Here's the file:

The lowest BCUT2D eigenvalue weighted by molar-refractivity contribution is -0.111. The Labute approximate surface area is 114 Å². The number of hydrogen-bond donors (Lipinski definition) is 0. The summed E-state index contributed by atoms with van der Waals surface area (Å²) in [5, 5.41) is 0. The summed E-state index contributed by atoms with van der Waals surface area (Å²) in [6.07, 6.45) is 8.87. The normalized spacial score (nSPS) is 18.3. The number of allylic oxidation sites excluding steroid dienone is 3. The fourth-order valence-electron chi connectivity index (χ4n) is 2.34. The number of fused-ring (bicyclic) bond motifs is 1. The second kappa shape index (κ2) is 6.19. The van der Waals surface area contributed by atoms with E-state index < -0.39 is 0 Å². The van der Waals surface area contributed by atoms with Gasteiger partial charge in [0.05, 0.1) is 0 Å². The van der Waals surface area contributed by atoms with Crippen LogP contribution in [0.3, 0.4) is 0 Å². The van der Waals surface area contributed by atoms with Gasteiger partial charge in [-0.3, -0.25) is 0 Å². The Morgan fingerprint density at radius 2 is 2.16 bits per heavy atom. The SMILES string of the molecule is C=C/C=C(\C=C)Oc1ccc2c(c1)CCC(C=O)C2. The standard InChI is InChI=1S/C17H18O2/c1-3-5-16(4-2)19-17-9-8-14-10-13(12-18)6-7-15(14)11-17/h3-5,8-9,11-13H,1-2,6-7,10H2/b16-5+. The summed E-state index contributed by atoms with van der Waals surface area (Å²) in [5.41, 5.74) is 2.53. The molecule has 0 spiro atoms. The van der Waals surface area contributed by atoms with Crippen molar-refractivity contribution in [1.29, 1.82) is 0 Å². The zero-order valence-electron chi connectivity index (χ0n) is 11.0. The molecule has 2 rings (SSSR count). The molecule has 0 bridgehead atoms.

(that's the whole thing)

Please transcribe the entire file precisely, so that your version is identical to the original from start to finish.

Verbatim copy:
The lowest BCUT2D eigenvalue weighted by molar-refractivity contribution is -0.111. The Labute approximate surface area is 114 Å². The number of hydrogen-bond donors (Lipinski definition) is 0. The summed E-state index contributed by atoms with van der Waals surface area (Å²) in [5, 5.41) is 0. The summed E-state index contributed by atoms with van der Waals surface area (Å²) in [6.07, 6.45) is 8.87. The normalized spacial score (nSPS) is 18.3. The number of allylic oxidation sites excluding steroid dienone is 3. The fourth-order valence-electron chi connectivity index (χ4n) is 2.34. The number of fused-ring (bicyclic) bond motifs is 1. The second kappa shape index (κ2) is 6.19. The van der Waals surface area contributed by atoms with E-state index < -0.39 is 0 Å². The van der Waals surface area contributed by atoms with Gasteiger partial charge in [0.05, 0.1) is 0 Å². The van der Waals surface area contributed by atoms with Crippen LogP contribution in [0.3, 0.4) is 0 Å². The van der Waals surface area contributed by atoms with Gasteiger partial charge in [-0.3, -0.25) is 0 Å². The Morgan fingerprint density at radius 2 is 2.16 bits per heavy atom. The SMILES string of the molecule is C=C/C=C(\C=C)Oc1ccc2c(c1)CCC(C=O)C2. The standard InChI is InChI=1S/C17H18O2/c1-3-5-16(4-2)19-17-9-8-14-10-13(12-18)6-7-15(14)11-17/h3-5,8-9,11-13H,1-2,6-7,10H2/b16-5+. The summed E-state index contributed by atoms with van der Waals surface area (Å²) in [5.41, 5.74) is 2.53. The molecule has 0 spiro atoms. The van der Waals surface area contributed by atoms with Crippen molar-refractivity contribution in [1.29, 1.82) is 0 Å². The zero-order valence-electron chi connectivity index (χ0n) is 11.0. The molecule has 2 rings (SSSR count). The molecule has 0 bridgehead atoms.